N.C. Baptist Men stayed until the job was done
By ANNE C. BOWERS
the Rodanthe-Waves-Salvo Community building on Jan, 30 of this year
during a community meeting to help hurricane victims, Billy Layton
stood before the group and promised that the North Carolina Baptist Men
would be in storm-ravaged area until August. At that time, he had
agreed to build houses and to help with any rebuilding project as long
as the materials were provided.
islanders look back over the first year after Hurricane Irene blasted
the Outer Banks on Aug. 27, 2011, they can see that Billy kept that
promise. On Thursday, Aug. 23, the remaining four volunteers
finished the mission with the delivery of a brand new picnic
table. With all the work completed, it was time to clean up and
Hurricane Irene demolished parts of Avon, Rodanthe, Waves and Salvo,
the N.C. Baptist Men have deployed more than 600 volunteers to Hatteras
Island. They broke down their mission into two segments --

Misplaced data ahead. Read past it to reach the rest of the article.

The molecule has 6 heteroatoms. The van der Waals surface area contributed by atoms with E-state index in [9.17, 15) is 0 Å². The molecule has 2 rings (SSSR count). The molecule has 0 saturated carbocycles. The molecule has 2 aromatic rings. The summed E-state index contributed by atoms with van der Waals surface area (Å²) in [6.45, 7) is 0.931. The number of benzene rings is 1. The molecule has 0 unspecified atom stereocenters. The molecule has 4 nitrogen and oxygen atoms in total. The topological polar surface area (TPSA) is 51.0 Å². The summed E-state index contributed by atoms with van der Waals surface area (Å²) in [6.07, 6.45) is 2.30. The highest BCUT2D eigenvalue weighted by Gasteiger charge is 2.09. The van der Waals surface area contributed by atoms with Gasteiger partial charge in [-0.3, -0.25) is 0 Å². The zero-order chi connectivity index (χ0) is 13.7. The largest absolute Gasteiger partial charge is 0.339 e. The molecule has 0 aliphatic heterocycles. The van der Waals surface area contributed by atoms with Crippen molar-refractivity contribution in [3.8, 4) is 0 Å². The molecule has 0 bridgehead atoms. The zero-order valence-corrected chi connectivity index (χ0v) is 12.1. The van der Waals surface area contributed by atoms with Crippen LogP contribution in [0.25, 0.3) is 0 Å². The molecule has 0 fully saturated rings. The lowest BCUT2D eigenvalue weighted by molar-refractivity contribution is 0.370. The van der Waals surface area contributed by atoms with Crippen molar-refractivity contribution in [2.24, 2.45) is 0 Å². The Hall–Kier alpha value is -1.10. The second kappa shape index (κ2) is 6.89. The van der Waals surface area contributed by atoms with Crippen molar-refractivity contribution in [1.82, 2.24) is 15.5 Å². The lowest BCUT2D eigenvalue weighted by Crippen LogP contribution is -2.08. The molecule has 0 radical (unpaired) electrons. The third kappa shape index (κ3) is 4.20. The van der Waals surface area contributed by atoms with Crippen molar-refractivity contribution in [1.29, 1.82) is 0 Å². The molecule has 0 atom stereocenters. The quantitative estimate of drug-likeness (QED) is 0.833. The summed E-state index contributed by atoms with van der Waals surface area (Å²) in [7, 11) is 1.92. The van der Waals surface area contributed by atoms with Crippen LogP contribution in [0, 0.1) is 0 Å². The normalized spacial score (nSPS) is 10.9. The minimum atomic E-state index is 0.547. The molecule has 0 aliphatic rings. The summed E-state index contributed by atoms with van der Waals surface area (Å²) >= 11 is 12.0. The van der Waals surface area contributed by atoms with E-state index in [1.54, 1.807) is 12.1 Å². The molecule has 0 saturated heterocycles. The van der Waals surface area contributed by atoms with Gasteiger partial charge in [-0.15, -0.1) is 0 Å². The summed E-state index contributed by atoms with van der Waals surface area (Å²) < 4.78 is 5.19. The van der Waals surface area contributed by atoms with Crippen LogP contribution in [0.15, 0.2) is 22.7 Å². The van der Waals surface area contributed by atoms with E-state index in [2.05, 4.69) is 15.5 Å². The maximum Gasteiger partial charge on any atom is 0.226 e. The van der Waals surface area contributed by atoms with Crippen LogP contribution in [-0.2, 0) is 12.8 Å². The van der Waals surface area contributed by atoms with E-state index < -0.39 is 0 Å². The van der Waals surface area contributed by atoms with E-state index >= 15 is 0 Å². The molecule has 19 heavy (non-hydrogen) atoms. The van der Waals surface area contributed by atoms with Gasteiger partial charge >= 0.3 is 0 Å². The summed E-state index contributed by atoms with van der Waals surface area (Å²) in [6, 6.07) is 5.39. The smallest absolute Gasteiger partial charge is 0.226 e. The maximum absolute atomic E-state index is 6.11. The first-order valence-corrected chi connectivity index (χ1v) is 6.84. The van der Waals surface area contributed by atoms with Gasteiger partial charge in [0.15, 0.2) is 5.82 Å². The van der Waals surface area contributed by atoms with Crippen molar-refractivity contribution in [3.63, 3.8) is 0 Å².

recovery and rebuild.
recovery mission began around Sept. 1st and lasted until Oct. 8.
The Baptist Men arrived with three portable laundry and shower units,
which were placed in Rodanthe, Salvo, and Avon and were a blessing to
so many residents who were without these basic essentials.
immediately was an army of volunteers from all over the state numbering
170 in this first phase -- all members of the NC Baptist Men.
During this time, they did 62 jobs that mostly involved gutting houses
and clean up. Most flooded houses had to be gutted down to bare
studs and treated with Clorox to combat mold. Tearing out wet
insulation, drywall, flooring, underpinning, and ventilation systems is
nasty and back-breaking work but necessary to saving houses. They
spent most of their time in the tri-village area but did eight tear-out
jobs in Avon.
recovery phase began around Feb. 1 of this year when the Baptist Men